You love baseball. Tim Kurkjian loves baseball. So while we await its return, every day we'll provide you with a story or two tied to this date in baseball history.
ON THIS DATE IN 1962, Sandy Koufax threw his first no-hitter.
He would finish with four no-hitters -- only Nolan Ryan had more. One of Koufax's no-hitters was a perfect game. In Koufax's first no-hitter, he struck out 13, including the side on nine pitches in the first inning. When it comes to peak value for a pitcher, few in major league history could match Sandy Koufax. Former teammate Don Sutton, a 300-game winner, said, "The most dominating pitcher I ever saw, without a doubt, without recourse, is Sandy Koufax."
In his final four seasons, Koufax won three Cy Young Awards and went an astounding 97-27. Then he retired at age 30 because of an arm injury. He remains the youngest player (36) ever to be inducted into the Hall of Fame. He led the National League in ERA in each of his last five seasons. In 1965-66, his final two seasons, he won the pitching Triple Crown: the league leader in victories, ERA and strikeouts. In his final two seasons, he had 27 complete games each year, and he led the league in innings pitched in each season.
Koufax led the league in strikeouts four times; in 1965, he struck out 382 batters, which established a major league record. That season, he walked only 71 -- he remains the only pitcher in major league history to have a season in which he had 300 more strikeouts than walks. "Trying to hit Koufax," Willie Stargell once said, "was like drinking coffee with a fork."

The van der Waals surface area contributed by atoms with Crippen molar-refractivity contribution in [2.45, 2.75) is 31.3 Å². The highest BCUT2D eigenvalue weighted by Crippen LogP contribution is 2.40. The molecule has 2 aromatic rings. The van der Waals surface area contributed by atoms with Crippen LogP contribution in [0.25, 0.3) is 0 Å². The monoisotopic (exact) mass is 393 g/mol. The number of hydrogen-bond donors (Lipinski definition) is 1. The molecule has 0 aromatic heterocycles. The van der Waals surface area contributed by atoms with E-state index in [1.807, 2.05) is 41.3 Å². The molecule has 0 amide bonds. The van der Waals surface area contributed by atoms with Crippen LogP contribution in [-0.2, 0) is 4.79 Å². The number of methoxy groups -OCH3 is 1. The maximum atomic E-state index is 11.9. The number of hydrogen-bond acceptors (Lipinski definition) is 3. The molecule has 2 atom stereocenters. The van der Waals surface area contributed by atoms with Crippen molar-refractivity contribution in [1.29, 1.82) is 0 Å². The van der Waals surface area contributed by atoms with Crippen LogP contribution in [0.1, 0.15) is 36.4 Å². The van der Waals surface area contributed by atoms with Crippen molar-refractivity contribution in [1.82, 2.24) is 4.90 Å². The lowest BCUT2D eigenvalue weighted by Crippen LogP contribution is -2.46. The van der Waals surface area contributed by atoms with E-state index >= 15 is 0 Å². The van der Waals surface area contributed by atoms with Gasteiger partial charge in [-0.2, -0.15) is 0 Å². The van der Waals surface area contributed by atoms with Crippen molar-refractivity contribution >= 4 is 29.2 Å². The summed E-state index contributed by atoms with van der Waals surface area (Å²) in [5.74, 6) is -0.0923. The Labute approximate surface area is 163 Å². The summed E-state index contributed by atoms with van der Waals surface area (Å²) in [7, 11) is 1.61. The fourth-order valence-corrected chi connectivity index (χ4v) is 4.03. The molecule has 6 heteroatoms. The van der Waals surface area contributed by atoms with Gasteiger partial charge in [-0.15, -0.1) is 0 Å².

Koufax was at his best in the postseason, when it mattered most. He pitched in eight World Series games, starting seven of them. He went 4-3 with a 0.95 ERA and two shutouts. He threw 57 innings, allowed 36 hits, walked 11 and struck out 61. In 1963 against the mighty Yankees, he set the record for most strikeouts in a World Series game with 15.
Koufax was a tremendous basketball player at the University of Cincinnati thanks in part to his enormous hands. In baseball, those hands allowed him to wrap his exceptionally long fingers around the ball in a way to manipulate it. His vicious overhand curveball was one of the best ever. Hall of Famer Frank Robinson was one of the best, most confident hitters of all time. He hated pitchers, and there wasn't one he didn't think he could hit. I asked how he did against Hall of Famers Juan Marichal, Bob Gibson and Don Drysdale. Robinson answered, to each one, "Oh, I hit him good." Yet when I asked about Sandy Koufax, Robinson's tone and body language changed. "No one," Robinson said, "could hit that man."
Other baseball notes for June 30
In 1912, Shoeless Joe Jackson hit three triples in one game. "His glove is where triples go to die," Ray Kinsella said.
In 1995, Eddie Murray collected his 3,000th hit. He, Willie Mays, Hank Aaron, Rafael Palmeiro, Alex Rodriguez and Albert Pujols are the only members of the 3,000-hit, 500-home run club.
In 1964, Doug Dascenzo was born. He is 5-foot-7. He pitched in four games in his career. "I really was the short reliever," he said.
In 1957, pitcher Bud Black was born. On one day in 1992, his career record was 92-92, and the teams for which he played were 796-796. The ultimate .500 pitcher. I tracked that stat for months, then when it all lined up perfectly. I flew from Dallas to San Francisco to tell Black. He looked at me, smiled and said, "You flew 1,500 miles just to tell me that? Is that all you have to do with your life?"